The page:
Whether you’re an early adopter enjoying the ride or a laggard who has yet to get on board,
the digital transformation of industry continues to expand and evolve. Rich Carpenter, GE Power’s general manager of control platforms, knows this as well as anybody, having recently been involved in revamping GE’s motion-product line to deliver a wider breadth of solutions to its customer base. We chatted with Rich to learn more…
Smart Industry: How is the breadth of digital-transformation applications widening?
Rich: There are several drivers, within GE and with other OEMs. Customers expect us to deliver uptime, performance. We use digital infrastructure to remotely connect to equipment, run advanced predictive-maintenance diagnostics, note changes in performance that will lead to failures down the road, etc.
OEMs are expected to provide service to the machines they sell; service is becoming more of a role. Meanwhile, manufacturers are transitioning to external OEMs as they lose experienced employees. They are getting more benefits from operating equipment this way.
The traditional approach was to arrive at 8 am and turn on the pump. The new approach is having the IIoT talk to the cloud, see the power prices and change the run times to get a 3% savings in in energy. They are seeing substantial savings based on those decisions.
Smart Industry: What’s new with control systems?
Rich: We are seeing changes at play with control systems. They still have to control equipment and operate reliably and safely, but the IIoT has changed the way we look at control systems. Example: a PLC is an IIoT device. There is a lot of talk about cloud and edge…the industry is still defining what that will look like. From our perspective it is clear—there is enormous power coming to the edge—there are more processors on board, more processing power.
Smart Industry: What industries are we talking about?
Rich: Power, oil & gas, aviation. We also sell products to the hydro-eclectic market—water and waste water, tunnel applications, the largest solar plant in world. Manufacturing is going through a resurgence, and there is a high level of interest in the manufacturing space.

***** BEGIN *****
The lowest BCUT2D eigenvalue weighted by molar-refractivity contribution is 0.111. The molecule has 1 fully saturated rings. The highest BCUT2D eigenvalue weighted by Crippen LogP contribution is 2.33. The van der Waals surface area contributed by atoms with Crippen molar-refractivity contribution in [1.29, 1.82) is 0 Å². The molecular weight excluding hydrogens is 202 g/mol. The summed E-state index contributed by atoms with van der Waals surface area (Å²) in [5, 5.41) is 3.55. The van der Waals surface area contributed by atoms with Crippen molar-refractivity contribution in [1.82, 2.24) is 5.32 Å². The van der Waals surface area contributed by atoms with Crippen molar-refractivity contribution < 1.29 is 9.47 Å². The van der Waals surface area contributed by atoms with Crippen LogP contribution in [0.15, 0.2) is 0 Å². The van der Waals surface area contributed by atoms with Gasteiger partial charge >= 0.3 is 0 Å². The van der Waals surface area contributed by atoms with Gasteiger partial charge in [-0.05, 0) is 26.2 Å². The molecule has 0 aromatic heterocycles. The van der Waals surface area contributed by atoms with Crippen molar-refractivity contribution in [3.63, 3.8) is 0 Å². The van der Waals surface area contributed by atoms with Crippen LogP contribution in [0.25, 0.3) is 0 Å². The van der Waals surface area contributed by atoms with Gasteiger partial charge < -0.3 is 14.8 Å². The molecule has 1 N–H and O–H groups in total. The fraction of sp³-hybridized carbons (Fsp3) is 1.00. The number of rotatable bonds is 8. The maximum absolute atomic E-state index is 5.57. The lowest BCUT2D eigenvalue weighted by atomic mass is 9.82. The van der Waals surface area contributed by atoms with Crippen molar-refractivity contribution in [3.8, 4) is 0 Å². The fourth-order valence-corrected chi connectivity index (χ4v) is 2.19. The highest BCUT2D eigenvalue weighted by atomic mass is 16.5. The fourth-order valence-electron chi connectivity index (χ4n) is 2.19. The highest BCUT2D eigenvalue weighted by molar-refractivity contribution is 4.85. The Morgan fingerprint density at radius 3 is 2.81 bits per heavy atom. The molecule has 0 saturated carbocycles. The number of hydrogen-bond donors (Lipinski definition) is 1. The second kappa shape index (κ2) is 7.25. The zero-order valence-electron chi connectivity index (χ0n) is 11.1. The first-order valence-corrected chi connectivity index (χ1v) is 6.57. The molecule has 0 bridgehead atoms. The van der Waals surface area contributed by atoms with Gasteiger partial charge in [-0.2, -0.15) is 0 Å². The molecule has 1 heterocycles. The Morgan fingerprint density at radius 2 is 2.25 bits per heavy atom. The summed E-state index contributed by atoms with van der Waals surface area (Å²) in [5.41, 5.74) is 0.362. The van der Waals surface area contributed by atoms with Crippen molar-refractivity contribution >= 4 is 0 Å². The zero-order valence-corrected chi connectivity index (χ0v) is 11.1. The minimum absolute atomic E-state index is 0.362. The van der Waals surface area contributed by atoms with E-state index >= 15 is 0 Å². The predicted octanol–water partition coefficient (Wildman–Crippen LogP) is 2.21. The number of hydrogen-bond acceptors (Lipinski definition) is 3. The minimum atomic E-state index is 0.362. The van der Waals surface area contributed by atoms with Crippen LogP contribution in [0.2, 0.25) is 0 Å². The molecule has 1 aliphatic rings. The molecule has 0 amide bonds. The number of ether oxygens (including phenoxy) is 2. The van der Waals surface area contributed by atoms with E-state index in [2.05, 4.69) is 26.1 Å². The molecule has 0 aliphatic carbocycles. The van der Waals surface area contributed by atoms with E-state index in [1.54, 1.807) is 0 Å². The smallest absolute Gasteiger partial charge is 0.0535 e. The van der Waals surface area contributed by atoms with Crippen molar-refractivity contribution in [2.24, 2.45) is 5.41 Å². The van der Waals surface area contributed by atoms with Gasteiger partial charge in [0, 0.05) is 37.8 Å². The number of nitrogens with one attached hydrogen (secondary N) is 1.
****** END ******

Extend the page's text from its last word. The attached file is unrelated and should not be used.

People are taking products like PLCs with open Linux operating systems, then adding virtual-reality features. There is a lot of creativity happening in this space right now.
Smart Industry: Are teams ready to adopt these new tools?
Rich: As this becomes mainstream, equipment will have built-in IIoT. Example: we have an application focused on a control systems help checker, which uses an IIoT infrastructure to send data to external cloud environments. It gives you a nice report on 300 controllers at the site. You don’t have to be an IIoT expert; you just have to turn it on. Big companies want to have data science/analytics teams in place, but the typical facility might not be ready for that. They just want to make decisions on their iPhone.
Smart Industry: Are you taking a new approach to cybersecurity in relation to modern network architectures?
Rich: We have had to completely rethink cybersecurity. The assumption was that as long as you were protecting the network, the equipment on that network was safe. We concluded that was not enough. Most attacks are from within, not necessarily on purpose, but perhaps a stick with virus on it got into the network. With our latest round of controllers we had to rethink cybersecurity from the ground up. It starts at the supply chain—boxes coming from trusted sources—and then every step being verified along the process. We will abort a process if security has been compromised. That is the cost of entry today. In some market segments where we win an unfair market share, they recognize that we bring that level of risk-reduction to the plant. We would never dare the bad guys, but we have a good solution in place.